NEW YORK — From nearly unstoppable to nearly invisible.
Tim Tebow was two wins from the Super Bowl a year ago. Now, he's pretty much a player without a team — likely to be released by the New York Jets after one frustrating season and his hometown team in Jacksonville already pulling in the welcome mat.
Even Tebow doesn't know how this will unfold. A backup role on another NFL team? A position change? The Canadian Football League?
"I don't know what my future holds, but I know who holds my future," the devout Christian said in a recent interview with Fox Business Network, his only public comments since his strange Jets season ended.
"And, in that," he added, "there is a lot of peace and a lot of comfort."
Tebow barely played for the Jets last season. "An absolute mess," is the way recently retired special teams coordinator Mike Westhoff described it. Tebow has two years left on his contract, but New York is expected to trade or release him in the next few weeks. So far, destination unknown.
"I can't imagine a scenario in which he'll be a Jacksonville Jaguar," new general manager David Caldwell declared last week. "Even if he's released."
While there's an outside chance Tebow could remain a New Yorker, depending on the whims of the still -to-be-hired GM, it appears highly unlikely.
So, that's two NFL teams down — the only ones, at that, who showed any interest last offseason when Denver shopped him — and the 25-year-old Tebow's options appear to be dwindling.
"Tim Tebow is an extremely popular individual — or, he was," said former Cowboys executive Gil Brandt, now an analyst for NFL.com. "I think his popularity has waned significantly the last three or four months."
The buzz these days belongs to young quarterbacks such as Washington's Robert Griffin III, Seattle's Russell Wilson, Indianapolis' Andrew Luck and San Francisco's Colin Kaepernick. It seems so long ago now that Tebowing — his signature dropping to a knee for a prayerful pose — was all the rage.
But even Tebow never Tebowed during the regular season for the Jets. Not once. Quite a fall for a Heisman Trophy winner and two-time national champion with the University of Florida, and whose No. 15 Broncos jersey ranked second in national sales to Green Bay's Aaron Rodgers in 2011.
"I think it's fair to say," Tebow acknowledged last month, "that I'm a little disappointed."
Tebow went from being considered a key part of Rex Ryan's offense to almost non-existent. The numbers said it all: a mere 102 yards rushing and 6-of-8 passing for 39 yards. And, the most damning stat of all: zero touchdowns.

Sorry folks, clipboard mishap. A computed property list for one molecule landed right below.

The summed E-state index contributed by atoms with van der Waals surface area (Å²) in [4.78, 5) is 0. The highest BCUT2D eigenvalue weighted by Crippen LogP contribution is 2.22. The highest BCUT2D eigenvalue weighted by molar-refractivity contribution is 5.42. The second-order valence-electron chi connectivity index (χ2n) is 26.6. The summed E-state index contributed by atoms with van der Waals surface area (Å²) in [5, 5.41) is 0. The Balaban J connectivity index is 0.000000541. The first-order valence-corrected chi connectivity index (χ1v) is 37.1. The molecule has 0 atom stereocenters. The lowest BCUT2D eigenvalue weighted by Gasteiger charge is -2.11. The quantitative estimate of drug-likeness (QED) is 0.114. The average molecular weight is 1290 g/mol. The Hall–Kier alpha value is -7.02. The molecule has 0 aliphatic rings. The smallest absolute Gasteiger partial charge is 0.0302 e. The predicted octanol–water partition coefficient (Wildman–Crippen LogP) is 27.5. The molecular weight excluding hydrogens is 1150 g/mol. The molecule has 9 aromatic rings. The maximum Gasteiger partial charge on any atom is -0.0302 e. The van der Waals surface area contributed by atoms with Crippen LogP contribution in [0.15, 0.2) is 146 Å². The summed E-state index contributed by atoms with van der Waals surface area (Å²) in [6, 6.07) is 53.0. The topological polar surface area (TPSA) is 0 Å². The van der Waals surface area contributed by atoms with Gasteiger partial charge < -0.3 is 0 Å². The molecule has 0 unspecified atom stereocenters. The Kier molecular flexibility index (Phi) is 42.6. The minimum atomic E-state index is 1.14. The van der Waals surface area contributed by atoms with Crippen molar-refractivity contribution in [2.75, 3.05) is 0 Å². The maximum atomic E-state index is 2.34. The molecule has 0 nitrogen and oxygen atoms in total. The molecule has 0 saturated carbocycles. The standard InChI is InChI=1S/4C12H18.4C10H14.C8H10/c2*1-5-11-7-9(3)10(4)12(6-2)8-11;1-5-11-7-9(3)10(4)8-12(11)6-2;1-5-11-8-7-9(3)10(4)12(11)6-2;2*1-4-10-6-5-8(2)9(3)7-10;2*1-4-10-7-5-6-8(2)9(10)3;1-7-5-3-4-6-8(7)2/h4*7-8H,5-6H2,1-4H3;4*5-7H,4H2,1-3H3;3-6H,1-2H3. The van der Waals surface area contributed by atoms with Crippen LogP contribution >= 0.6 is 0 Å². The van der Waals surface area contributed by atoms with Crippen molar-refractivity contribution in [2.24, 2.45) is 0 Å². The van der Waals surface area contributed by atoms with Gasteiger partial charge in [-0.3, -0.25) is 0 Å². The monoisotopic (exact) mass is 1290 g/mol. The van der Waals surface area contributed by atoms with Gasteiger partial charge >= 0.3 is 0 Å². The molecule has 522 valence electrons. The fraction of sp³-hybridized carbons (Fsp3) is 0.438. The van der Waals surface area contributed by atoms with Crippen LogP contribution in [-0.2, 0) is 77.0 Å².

"I would've liked to see him get a chance," defensive end Mike DeVito said.
It didn't even come when Mark Sanchez struggled so badly that he was benched for the first time in his career. Instead of going with Tebow, the No. 2 quarterback on the depth chart, Ryan went with third-stringer Greg McElroy.
Acquiring Tebow ultimately led to GM Mike Tannenbaum and offensive coordinator Tony Sparano losing their jobs. And, it clouded Tebow's prospects in the NFL. No matter what, though, he insists he's a quarterback.
"I just don't think he will ever be a quarterback in the NFL," Brandt said. "I think he's really smart, but I don't think he has the mental quickness at the position. The second thing is, he just is not accurate."
Tebow, reportedly working out in Arizona with a personal trainer, could still land somewhere in the league as a project for an offensive coordinator willing to learn from the Jets' mistakes.
"He's still worth a try and I think somebody will sign him, but it'll be under the condition that it will be as something other than as a quarterback," said Brandt, who thinks Tebow will stay on offense. "If Al Davis were still here, he'd take him in a second and try to turn him into a tight end for the Raiders."
Or, Tebow could simply swallow his pride, head to Canada and become a huge star there with the CFL's wide-open fields. And then, who knows? Maybe he would come back to the United States — the same route Warren Moon, Doug Flutie and Jeff Garcia took to NFL stardom.
"There's no shame at all in going to the CFL," said Eric Crouch, the former Nebraska Heisman Trophy quarterback who played in both the NFL and CFL. "They'd take him right now and he'd get a lot of tape, and if he's there two years, he'd have 50 games under his belt reading defenses and coverages. Let the NFL scouts make their decisions then.
"And, hey, he might have so much fun there actually playing, he might not want to ever come back."